The National Institute for Health and Care Excellence (NICE) is recommending the use of one of three drugs in a newer class of type 2 diabetes treatments if standard treatment is not suitable. The news comes on the heels of an announcement by the European drug regulator that it was conducting a safety review of one of the medications due to an increased risk of lower limb amputations and new warnings by the U.S. drug regulator for an increased risk of a serious condition called ketoacidosis.
NICE is part of the UK’s Department of Health serving both the English National Health Service and the Welsh National Health Service. In a statement, Professor Carle Longson, director of the NICE Centre for Health Technology Evaluation, said, “For many people whose blood glucose levels aren’t controlled by diet and exercise alone, metformin is the first drug treatment that they’ll be offered. But some people may experience nausea and diarrhea, and they may not be able to take it if they have kidney damage. For people who can’t take a sulfonylurea or pioglitazone, then the three drugs recommended in this guidance can be recommended.”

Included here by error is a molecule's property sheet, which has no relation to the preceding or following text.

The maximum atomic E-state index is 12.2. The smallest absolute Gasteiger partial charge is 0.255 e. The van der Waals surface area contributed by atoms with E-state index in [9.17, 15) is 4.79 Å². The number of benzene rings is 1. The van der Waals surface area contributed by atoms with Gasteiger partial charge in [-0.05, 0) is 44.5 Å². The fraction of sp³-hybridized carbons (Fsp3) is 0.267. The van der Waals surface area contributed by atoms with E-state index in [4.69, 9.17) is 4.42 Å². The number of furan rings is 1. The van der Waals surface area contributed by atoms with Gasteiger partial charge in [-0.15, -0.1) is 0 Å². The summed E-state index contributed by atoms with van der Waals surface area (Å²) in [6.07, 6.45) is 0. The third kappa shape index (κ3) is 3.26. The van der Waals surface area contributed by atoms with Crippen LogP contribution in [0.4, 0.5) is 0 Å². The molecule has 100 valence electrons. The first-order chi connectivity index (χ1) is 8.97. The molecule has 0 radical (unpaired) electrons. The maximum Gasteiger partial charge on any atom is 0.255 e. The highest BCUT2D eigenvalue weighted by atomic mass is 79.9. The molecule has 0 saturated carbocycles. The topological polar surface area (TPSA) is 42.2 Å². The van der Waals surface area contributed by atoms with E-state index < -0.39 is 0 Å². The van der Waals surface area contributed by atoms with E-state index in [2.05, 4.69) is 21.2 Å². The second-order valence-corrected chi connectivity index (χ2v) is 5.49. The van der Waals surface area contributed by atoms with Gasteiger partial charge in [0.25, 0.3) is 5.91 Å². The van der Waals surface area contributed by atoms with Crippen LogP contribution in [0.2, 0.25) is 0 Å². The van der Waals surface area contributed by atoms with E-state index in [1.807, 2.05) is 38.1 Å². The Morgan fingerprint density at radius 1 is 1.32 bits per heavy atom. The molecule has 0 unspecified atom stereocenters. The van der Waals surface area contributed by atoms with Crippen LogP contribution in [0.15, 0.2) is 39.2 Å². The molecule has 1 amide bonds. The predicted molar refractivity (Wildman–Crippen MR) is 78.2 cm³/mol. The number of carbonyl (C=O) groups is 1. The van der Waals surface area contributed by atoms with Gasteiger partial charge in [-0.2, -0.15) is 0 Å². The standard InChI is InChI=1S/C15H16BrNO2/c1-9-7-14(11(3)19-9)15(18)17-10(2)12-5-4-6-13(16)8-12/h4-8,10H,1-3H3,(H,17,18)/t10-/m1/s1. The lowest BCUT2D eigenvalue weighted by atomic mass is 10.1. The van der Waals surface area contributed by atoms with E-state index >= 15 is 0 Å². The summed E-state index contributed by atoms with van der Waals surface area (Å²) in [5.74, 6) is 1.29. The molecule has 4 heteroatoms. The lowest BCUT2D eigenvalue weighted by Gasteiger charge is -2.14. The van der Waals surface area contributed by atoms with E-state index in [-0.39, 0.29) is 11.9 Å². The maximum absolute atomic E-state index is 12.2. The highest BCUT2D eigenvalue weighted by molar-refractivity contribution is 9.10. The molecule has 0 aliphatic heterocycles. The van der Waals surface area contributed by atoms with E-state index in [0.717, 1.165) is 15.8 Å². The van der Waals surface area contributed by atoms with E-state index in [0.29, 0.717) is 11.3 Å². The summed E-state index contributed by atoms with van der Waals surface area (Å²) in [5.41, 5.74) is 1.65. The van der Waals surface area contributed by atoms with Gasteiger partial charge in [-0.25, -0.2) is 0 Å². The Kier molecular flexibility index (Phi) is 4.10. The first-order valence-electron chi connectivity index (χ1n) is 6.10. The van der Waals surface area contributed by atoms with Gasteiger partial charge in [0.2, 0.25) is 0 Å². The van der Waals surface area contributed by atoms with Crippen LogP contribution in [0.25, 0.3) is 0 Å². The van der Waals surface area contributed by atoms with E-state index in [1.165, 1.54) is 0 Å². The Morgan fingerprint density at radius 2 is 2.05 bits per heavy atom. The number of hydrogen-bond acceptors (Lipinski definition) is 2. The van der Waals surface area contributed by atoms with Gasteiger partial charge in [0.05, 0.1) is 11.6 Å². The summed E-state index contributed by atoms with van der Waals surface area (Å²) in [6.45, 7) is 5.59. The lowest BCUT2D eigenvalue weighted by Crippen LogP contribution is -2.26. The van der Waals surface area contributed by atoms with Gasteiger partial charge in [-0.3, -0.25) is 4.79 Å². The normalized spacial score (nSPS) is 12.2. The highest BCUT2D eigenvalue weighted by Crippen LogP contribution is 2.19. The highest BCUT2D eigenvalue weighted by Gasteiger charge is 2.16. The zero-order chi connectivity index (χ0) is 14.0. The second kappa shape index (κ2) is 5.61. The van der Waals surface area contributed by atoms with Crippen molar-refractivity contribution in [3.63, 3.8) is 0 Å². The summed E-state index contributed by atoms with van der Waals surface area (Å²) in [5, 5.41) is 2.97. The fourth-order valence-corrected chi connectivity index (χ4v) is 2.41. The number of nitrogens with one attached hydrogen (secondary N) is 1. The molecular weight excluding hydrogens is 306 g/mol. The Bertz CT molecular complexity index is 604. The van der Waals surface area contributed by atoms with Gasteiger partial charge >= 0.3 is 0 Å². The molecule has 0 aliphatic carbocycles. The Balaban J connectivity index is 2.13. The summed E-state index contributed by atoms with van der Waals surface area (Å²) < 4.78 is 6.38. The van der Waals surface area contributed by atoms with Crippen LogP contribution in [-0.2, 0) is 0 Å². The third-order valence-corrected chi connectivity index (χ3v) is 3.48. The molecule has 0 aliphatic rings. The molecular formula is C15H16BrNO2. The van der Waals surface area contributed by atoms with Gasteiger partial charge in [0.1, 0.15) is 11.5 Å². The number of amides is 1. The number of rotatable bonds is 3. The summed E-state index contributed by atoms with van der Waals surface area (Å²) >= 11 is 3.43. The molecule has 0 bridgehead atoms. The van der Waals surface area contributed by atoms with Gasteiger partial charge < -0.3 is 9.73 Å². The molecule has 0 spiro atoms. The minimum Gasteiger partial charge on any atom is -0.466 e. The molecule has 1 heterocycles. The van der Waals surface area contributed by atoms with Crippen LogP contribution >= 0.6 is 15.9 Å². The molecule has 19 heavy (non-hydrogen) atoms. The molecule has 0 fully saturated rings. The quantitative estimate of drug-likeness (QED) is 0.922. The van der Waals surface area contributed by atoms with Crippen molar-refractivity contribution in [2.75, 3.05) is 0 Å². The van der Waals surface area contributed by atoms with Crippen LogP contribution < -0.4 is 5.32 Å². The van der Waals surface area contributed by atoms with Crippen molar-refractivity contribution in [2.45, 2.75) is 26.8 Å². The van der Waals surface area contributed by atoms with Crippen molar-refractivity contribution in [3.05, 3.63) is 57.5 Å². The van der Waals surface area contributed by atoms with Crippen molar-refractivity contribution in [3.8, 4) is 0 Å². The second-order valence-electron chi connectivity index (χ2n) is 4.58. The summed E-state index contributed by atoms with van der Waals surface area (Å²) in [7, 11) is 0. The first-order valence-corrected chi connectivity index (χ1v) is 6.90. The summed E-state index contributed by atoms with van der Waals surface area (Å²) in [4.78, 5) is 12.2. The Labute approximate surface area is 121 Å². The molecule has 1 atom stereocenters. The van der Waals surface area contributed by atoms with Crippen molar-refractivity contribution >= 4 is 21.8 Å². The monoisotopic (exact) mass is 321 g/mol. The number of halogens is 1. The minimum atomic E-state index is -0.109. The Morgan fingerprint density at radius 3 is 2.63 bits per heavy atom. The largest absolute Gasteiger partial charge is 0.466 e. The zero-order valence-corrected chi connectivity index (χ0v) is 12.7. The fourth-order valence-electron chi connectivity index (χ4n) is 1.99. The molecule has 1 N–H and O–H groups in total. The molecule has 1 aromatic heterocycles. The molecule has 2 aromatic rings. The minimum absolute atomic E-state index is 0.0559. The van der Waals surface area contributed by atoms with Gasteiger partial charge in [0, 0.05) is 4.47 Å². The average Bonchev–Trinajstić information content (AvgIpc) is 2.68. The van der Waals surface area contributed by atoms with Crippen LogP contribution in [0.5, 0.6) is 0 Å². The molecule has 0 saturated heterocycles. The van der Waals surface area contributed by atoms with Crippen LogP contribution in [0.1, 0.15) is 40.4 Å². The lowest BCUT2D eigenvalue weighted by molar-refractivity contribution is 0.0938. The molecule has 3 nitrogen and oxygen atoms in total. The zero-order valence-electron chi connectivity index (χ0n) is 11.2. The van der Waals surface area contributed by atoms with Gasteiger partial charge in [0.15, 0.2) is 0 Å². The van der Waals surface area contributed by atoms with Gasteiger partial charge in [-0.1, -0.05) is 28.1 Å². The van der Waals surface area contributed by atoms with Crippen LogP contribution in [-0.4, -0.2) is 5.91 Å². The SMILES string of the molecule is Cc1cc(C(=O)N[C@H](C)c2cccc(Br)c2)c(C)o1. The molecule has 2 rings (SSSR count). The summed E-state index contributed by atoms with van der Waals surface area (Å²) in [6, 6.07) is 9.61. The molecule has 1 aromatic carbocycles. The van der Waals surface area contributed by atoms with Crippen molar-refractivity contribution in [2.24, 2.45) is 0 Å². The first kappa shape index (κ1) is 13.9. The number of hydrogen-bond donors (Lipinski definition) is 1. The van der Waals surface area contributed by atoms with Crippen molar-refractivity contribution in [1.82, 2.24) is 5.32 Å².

The three diabetes drugs being recommended are Invokana (canagliflozin), Foxiga (dapagliflozin) and Jardiance (empagliflozin). They belong to a class of drugs known as sodium glucose co-transporter (SGLT2) inhibitors. They work by blocking the reabsorption of glucose in the kidneys and the elimination of excess glucose from the body in the urine. These drugs were previously considered for the UK National Health Service use in combination with other diabetes treatments rather than mono-therapies.
SGLT2 inhibitors have been linked to serious urinary tract infections as well as ketoacidosis, a condition in which too much acid builds up in the blood. The SGLT2 inhibitor Invokana is also under investigation by the European Medicines Agency (EMA) and the U.S. Food and Drug Administration (FDA) for an increased risk of lower limb amputations, in particular toe amputations.